The extensive literary manuscripts and archives of Gwendolyn E. Brooks (1917-2000), Illinois Poet Laureate and the first African American writer to win the Pulitzer Prize, are now part of the Rare Book & Manuscript Library at the University of Illinois at Urbana-Champaign.
The archive, spans more than six decades, and includes some of Brooks’s earliest surviving poetry and prose written when she was a teenager, as well as early scrapbooks and clippings of pieces she published as a young woman in The Chicago Defender. In addition, the archive contains extensive correspondence, manuscripts, and informal jottings, annotations, and observations. The largest portion of Brooks’s archive documents her career after leaving mainstream commercial publishing to produce her works with small presses and black-owned imprints, including her own imprint The David Company.
Brooks preserved drafts and notes for her outgoing letters alongside the letters she received. The list of her regular correspondents includes a significant roster of mid-century African-American writers and poets. A lifelong Chicagoan, her circle also includes many important figures associated with that city.
Regarding the acquisition, Jubilee Professor Cary Nelson said the “opportunity to obtain the large and well-organized archive of the most distinguished African-American poet of the second half of the 20th century—and an Illinois native to boot—represents one of the most compelling opportunities the humanities are likely ever to confront at Illinois.”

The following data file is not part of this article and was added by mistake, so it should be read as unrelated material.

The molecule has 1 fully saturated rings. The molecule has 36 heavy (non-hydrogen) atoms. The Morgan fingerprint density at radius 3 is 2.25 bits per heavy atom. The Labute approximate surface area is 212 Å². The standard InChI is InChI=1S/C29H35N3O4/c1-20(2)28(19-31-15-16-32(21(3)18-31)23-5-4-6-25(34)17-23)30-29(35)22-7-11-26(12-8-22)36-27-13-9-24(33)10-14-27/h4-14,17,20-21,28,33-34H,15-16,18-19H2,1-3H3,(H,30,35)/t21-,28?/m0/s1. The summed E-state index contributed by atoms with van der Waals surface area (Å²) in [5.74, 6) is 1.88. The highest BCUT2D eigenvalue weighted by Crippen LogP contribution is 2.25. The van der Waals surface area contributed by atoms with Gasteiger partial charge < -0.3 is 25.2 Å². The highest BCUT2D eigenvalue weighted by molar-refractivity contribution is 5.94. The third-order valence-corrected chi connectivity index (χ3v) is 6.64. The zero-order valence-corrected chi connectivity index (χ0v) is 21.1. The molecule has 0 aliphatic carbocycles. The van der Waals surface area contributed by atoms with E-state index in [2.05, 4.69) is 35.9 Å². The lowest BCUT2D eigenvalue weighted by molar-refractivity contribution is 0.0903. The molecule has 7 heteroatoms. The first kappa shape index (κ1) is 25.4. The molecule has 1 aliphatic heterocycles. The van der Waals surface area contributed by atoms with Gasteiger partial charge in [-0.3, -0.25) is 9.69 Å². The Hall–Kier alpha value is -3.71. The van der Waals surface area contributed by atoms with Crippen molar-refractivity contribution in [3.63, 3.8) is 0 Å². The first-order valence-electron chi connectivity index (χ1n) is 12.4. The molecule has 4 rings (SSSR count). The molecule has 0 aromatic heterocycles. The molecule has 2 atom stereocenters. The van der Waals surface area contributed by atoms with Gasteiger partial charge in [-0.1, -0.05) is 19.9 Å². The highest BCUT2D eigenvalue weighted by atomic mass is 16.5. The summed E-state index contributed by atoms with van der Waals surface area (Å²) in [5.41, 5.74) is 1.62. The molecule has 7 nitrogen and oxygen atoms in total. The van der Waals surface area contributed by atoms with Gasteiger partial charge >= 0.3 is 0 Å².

“We collect authors’ archives in order to document and preserve the creative process,” said Rare Book & Manuscript Library Director Valerie Hotchkiss. “To have the papers of Gwendolyn Brooks, a compelling voice in American poetry, will help us better understand her poetry, its influences, and the times in which she lived. It will be thrilling for students to see the author’s hand and to get insight into her creativity through her papers.”
The extensive notebooks and various annotations found throughout the archive show the poet as an inveterate scribbler. Her jottings range from details of menus and shopping to observations of daily life and current events and turns of phrase that might be incorporated into poetry at some point. There are travel journals, diet journals, drafts of speeches and lectures, along with verse fragments and drafts of poems and letters. Hotchkiss notes, “It will be a treasure trove for researchers.” The wealth of material that can be tapped for teaching within the University’s curriculum and beyond is also important to the mission of the Rare Book & Manuscript Library. It has a history of reaching out to primary and secondary schools, as it often does with its Sandburg archive. Hotchkiss believes “the connections that will be made with young people—from school children to college students—would have pleased the poet most.”
“Not only was Gwendolyn Brooks one of the indisputably great American poets of the 20th century, but she was the second recipient of the lifetime appointment as Poet Laureate of Illinois, following Carl Sandburg who was the first,” said Professor Emeritus of English Laurence Lieberman. “I can’t think of any other poetry acquisition that would honor the University of Illinois Library more.”
University Librarian and Dean of Libraries John Wilkin concluded, “The acquisition of this important archive will be celebrated with poetry readings, special events, and an exhibition in the near future.” The acquisition of the Gwendolyn E. Brooks archives was made possible with the financial support of the Office of the University President, the Office of the Chancellor, the Library Friends, and the Library’s general materials allocation.